Definition:Field of Quotients

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Definition

Let $D$ be an integral domain.

Let $F$ be a field.

Definition 1

A field of quotients of $D$ is a pair $\struct {F, \iota}$ where:

$(1): \quad$ $F$ is a field
$(2): \quad$ $\iota : D \to F$ is a ring monomorphism
$(3): \quad \forall z \in F: \exists x \in D, y \in D_{\ne 0}: z = \dfrac {\map \iota x} {\map \iota y}$


Definition 2

A field of quotients of $D$ is a pair $\struct {F, \iota}$ such that:

$(1): \quad F$ is a field
$(2): \quad \iota: D \to F$ is a ring monomorphism
$(3): \quad$ If $K$ is a field with $\iota \sqbrk D \subset K \subset F$, then $K = F$.

That is, the field of quotients of an integral domain $D$ is the smallest field containing $D$ as a subring.


Definition 3

A field of quotients of $D$ is a pair $\struct {F, \iota}$ where:

$(1): \quad$ $F$ is a field
$(2): \quad$ $\iota : D \to F$ is a ring monomorphism
$(3): \quad$ it satisfies the following universal property:
For every field $E$ and for every ring monomorphism $\varphi: D \to E$, there exists a unique field homomorphism $\bar \varphi: F \to E$ such that $\varphi = \bar \varphi \circ \iota$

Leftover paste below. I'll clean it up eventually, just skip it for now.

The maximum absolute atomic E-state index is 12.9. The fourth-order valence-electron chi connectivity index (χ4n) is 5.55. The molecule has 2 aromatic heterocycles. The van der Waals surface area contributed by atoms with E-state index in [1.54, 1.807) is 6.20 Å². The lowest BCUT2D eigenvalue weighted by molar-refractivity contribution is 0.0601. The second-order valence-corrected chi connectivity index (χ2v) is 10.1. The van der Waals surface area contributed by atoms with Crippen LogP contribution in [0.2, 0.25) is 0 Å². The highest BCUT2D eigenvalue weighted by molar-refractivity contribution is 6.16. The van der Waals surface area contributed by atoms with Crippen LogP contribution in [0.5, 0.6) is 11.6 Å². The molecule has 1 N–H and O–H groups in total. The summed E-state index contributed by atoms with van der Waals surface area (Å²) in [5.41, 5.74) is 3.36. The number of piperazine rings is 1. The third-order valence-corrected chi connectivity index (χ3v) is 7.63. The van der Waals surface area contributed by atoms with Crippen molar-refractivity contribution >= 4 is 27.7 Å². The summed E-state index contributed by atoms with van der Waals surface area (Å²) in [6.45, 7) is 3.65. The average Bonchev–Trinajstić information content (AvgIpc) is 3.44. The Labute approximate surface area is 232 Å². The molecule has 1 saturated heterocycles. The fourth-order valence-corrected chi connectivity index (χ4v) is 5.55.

Definition 4

A field of quotients of $D$ is a pair $\struct {F, \iota}$ which is its total ring of fractions, that is, the localization of $D$ at the nonzero elements $D_{\ne 0}$.


Also defined as

It is common to define a field of quotients simply as a field $F$, instead of a pair $\struct {F, \iota}$. The embedding $\iota$ is then implicit.

The field of quotients can also be defined to be the explicit construction from Existence of Field of Quotients.


Also known as

Since the construction of $F$ from $D$ mirrors the construction of the rationals from $\Z$, $F$ is sometimes called the field of fractions or fraction field of $D$.

Some sources prefer the term quotient field, but this can cause confusion with similarly named but unrelated concepts.

Common notations include $\map {\operatorname {Frac} } D$, $\map Q D$ and $\map {\operatorname {Quot} } D$.


Also see

  • Results about fields of quotients can be found here.


Generalizations


Sources